How to turn eager buyers into sales champions

The Dock Team
February 15, 2023
June 11, 2024

You won’t always get to sell directly to the economic buyer, but it’s not a dealbreaker—most buying decisions are made by groups these days.

With buying conversations taking place behind closed doors and not with sales reps, winning sales teams need new ways to stand out when they're not in the room. 

The best way to do that: leverage your buyer champion.

Gartner research shows you're three times more likely to close a deal when you enable your buyer champion with helpful information.

But working with your buyer champion is easier said than done. 

Without your help, they won’t remember all your product's features, functions, and facts. They won’t share all your sales assets internally. And they won’t know how to answer common objections to your product, or know how you line up against competitors.

In this guide, we’ll explain how to build a sales experience that turns sales champions into empowered buyers—putting you on a smoother path to winning more deals.

What is a buyer champion in sales?

A buyer champion, also called a sales champion, is the biggest advocate for your product or service within your prospect’s company. More often than not, they're your primary contact throughout the sales process.

The idea of a buyer champion was popularized by the MEDDIC sales methodology (an acronym that stands for Metrics, Economic buyer, Decision criteria, Decision process, Identify pain, and Champion).

There’s no single archetype for a buyer champion. They might be a power user of your product, a potential admin or manager, or someone in the C-suite. 

However, a great sales champion typically has all of these characteristics:

  • They're enthusiastic about your product
  • They have influence with decision-makers
  • They have something personal to gain from your solution
  • They have buying experience

The partnership between a sales rep and their buyer champion is a two-way street:

  • The champion helps the seller sell: They navigate the inner workings of their company's decision-making processes and educate decision-makers on your product’s benefits versus the competition.
  • The seller helps the champion buy: Sales reps set up their champion for success by equipping them with all the information they need to “win” the internal argument for adopting your product.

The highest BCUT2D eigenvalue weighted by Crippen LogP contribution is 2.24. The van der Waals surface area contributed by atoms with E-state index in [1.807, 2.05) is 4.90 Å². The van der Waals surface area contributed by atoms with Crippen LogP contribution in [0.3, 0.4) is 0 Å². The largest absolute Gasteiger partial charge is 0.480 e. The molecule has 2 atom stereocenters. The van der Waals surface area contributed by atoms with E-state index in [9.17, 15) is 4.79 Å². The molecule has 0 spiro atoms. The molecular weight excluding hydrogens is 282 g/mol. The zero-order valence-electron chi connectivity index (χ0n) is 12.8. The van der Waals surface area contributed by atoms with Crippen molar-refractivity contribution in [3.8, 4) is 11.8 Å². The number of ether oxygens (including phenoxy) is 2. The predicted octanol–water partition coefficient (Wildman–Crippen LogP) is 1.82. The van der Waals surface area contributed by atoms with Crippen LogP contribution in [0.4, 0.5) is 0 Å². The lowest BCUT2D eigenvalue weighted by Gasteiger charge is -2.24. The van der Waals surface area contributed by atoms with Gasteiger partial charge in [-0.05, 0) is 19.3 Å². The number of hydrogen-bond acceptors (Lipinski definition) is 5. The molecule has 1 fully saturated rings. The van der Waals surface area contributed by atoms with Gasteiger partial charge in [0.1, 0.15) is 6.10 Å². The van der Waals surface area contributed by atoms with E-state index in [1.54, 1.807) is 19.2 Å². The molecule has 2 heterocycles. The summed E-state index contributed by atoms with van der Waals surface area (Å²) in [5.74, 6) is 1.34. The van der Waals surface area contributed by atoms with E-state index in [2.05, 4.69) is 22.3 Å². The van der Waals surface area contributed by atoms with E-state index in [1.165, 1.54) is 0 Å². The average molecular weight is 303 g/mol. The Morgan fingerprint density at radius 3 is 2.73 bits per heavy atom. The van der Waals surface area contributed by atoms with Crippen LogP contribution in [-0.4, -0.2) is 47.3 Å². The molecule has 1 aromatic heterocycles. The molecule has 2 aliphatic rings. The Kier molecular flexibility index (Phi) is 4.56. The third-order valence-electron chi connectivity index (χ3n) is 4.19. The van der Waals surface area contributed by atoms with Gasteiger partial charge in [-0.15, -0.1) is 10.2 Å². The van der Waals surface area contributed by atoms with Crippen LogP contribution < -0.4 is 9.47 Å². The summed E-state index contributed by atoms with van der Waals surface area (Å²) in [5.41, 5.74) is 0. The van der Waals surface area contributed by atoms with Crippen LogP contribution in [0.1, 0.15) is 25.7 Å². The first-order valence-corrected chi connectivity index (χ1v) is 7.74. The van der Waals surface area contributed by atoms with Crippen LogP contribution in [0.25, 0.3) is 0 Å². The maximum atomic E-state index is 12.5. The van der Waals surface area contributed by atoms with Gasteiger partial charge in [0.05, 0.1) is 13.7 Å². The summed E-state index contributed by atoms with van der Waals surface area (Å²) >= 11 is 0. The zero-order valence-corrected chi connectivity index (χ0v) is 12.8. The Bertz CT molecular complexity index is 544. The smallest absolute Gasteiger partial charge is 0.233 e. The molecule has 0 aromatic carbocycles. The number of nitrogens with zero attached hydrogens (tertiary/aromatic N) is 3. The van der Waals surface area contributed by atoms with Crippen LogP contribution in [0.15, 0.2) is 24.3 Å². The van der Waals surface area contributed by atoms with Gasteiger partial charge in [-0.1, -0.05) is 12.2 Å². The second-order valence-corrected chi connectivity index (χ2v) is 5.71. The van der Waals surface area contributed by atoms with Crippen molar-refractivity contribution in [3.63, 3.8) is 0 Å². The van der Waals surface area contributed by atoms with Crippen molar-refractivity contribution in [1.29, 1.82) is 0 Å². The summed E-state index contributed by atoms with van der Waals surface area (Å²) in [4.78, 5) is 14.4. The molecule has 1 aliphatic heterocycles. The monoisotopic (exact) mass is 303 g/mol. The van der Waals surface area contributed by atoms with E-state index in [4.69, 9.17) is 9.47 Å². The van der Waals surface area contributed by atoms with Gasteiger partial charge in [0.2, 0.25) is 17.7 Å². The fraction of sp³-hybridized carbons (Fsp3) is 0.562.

Both parties benefit: the champion gets the product they want, and the sales rep closes the deal.

What does a buyer champion actually do?

What does this relationship look like in practice?

Buyer champions have three goals:

  1. Get all the information they can about your product
  2. Feel confident they're making the right choice
  3. Advocate for your product internally

They do this by:

  • Strengthening the case for your product by conducting market research and presenting data that highlights its advantages over competitors
  • Assisting in the evaluation and decision-making process by leading product demonstrations and trials for decision-makers
  • Serving as a liaison between the sales team and internal stakeholders by scheduling regular meetings to keep them updated on the sales process and address any concerns or questions

Buyer champion vs. economic buyer

A buyer champion typically won’t be your primary economic buyer—the financial decision-maker who controls the budget.

Instead, think of your buyer champion as your inside influence—the one who can convince the budget owners to say yes to your product.

For example, if you're selling an employee enablement tool, your champion may be the HR manager who wants to make employee training more efficient, while the economic buyer may be the Chief of Staff who is more interested in the product's ROI.

Why sales teams need buyer champions

Here’s why working effectively with a champion is key to closing deals.

To qualify deals

To quote MEDDICC: “No champion, no deal.” 

Without a strong, qualified champion on the buyer side, you won’t make the sale. 

For example, the prospect may be engaging you to do due diligence on the market when the company is already bought into another tool.

Plus, the B2B buying process has become incredibly complex. For bigger sales, multiple stakeholders are involved, each armed with their own opinions and priorities.

To properly qualify the deal, you’ll need to work with a champion as your sales team’s personal tour guide:

  • To uncover decision makers: The champion shows reps the ins and outs of the prospect company, helping them identify the key decision-makers and provide crucial insight into their specific needs and pain points. This helps the reps tailor their sales materials and presentations to make a more compelling case for the product. 
  • To uncover buying requirements: The champion also navigates the murky waters of the buying process, ensuring no important steps are missed (e.g. a security review). They also help align the rep’s sales pitch and strategy with the prospect company’s buying process.

Without sufficient knowledge of the company’s decision-makers and buying process, you can’t properly qualify the deal.

To win in closed-door conversations